Housing

The government's new £100m rough sleeping strategy "tip of the iceberg"

Communities Secretary James Brokenshire unveiled the plans to end rough sleeping by 2027 today

James Brokenshire Housing Secretary

The UK government has long spoken of its plan to end rough sleeping within a decade – and today Communities Secretary James Brokenshire revealed the £100m plans of how they’ll do it.

The focus will be on prevention, intervention and recovery – with a promise that up to 6,000 vulnerable people will receive a rapid specialist assessments and support as part of the rough sleeping strategy.

The announcement includes £30m to help front-line NHS staff support rough sleepers with mental health problems and substance abuse as well as £50m to build homes outside London to allow rough sleepers to move from shelters to stable homes.

But opposition leader Jeremy Corbyn has blasted the plans for containing “no new money”, while homelessness organisations have urged that the strategy should go further.

Responding to the plans, London Big Issue vendor George Anderson appeared on BBC’s Victoria Derbyshire Live this morning and stated that that money needs to be used more effectively to tackle rough sleeping.

“One thing I would say in terms of finances, there’s so much money that is being wasted within homeless provision in bed and breakfast temporary accommodation and exorbitant rents,” he said.

“The finances don’t really work out and hopefully if you stop that shift into bed and breakfast and temporary accommodation and the high charges associated with it, you save some money there that can then be fed back into the system. Certainly, managing money is a factor in the service, that’s for sure.”

Spice is the drug that the new plans are taking aim at – and George painted a picture of the synthetic cannabinoid’s impact on the street.

“It’s not uncommon for people maybe with depression or wider psychiatric issues to use drugs, sometimes it seems like it is the only one way to put some happiness in their lives and get some control over how they’re feeling,” he said.

“Spice has been a major problem, highly addictive and just knocked people out and make them wrecked and break a life.”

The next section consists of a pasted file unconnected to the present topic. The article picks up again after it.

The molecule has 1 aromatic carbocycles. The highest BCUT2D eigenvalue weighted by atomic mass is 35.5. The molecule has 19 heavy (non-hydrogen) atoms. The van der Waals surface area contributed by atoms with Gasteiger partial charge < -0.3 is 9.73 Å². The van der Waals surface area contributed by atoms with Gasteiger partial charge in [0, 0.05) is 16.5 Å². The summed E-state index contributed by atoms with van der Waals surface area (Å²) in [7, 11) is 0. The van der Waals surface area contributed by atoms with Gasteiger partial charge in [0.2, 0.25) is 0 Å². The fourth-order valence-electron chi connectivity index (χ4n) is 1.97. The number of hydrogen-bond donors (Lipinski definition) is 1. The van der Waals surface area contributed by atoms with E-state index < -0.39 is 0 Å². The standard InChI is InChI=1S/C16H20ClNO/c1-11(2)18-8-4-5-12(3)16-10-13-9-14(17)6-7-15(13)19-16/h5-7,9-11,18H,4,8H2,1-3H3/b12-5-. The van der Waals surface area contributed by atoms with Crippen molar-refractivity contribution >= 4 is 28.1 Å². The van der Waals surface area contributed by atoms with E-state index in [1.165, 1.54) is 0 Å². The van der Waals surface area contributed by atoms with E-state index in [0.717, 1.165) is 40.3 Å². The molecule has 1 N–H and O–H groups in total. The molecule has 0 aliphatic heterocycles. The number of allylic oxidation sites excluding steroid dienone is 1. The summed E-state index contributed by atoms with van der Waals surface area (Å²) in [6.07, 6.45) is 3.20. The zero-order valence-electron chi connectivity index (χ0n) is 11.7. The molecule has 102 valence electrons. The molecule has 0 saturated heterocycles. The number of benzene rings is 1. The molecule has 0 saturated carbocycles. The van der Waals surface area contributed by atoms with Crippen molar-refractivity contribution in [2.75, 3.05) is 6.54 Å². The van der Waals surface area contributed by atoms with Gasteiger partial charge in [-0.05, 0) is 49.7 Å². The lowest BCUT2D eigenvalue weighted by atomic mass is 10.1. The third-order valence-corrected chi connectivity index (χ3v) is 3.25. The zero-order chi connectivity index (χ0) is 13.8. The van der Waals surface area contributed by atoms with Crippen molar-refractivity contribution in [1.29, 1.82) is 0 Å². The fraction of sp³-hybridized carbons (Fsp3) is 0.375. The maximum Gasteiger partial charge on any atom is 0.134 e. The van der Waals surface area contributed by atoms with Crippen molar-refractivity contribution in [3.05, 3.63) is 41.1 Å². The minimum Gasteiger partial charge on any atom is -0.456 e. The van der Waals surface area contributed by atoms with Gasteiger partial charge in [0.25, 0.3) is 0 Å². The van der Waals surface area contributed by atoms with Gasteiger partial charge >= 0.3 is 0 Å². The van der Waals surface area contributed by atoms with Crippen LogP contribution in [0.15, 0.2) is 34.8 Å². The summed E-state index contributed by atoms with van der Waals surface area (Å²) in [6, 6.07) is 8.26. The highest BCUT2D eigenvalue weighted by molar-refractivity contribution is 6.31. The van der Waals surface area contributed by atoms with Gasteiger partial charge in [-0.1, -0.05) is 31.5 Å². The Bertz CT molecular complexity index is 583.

Big Issue founder John Bird has re-iterated the need for prevention to be front and centre in the government’s plans to tackle rough sleeping.

“As long as the fall-out economy we live in produces low-educated, low-skilled and low-waged people, we will continue to invite the failure of homelessness into our lives,” he said.

“Emergency measures are of course necessary to help those living out their inheritance of poverty, but until the engines of government funding are focused on the root causes of destitution, we will repeat the rolling crises of homelessness for generations to come.

“A neoliberal ignorance has crept into our responsibilities to street-livers, homeless families in B&Bs and sofa-surfers – and become orthodoxy. But no one should be allowed to sleep rough. It is a human rights abuse too far. It’s why I want us to grasp the stinging nettle of legal and moral responsibility, and build therapeutic communities off the streets to guarantee that no-one spends one night out, let alone two.

“Whilst I welcome the preventative focus in the new Rough Sleeping Strategy, we need to ensure that every policy passes through the prism of prevention. £100 million investment over two years greases the wheels of our existing stop-gap system, but it only postpones the inevitable social, financial and legal pains we leave our children to deal with. A government willing to spend is not necessarily the same as a government willing to plan, pre-empt and prevent future crises. That’s the whole-of-government poverty strategy I want to see.”

The three stages

The Big Issue has long championed prevention – understanding the issues that lead to homelessness and preventing them from arising – as a crucial part of dismantling poverty.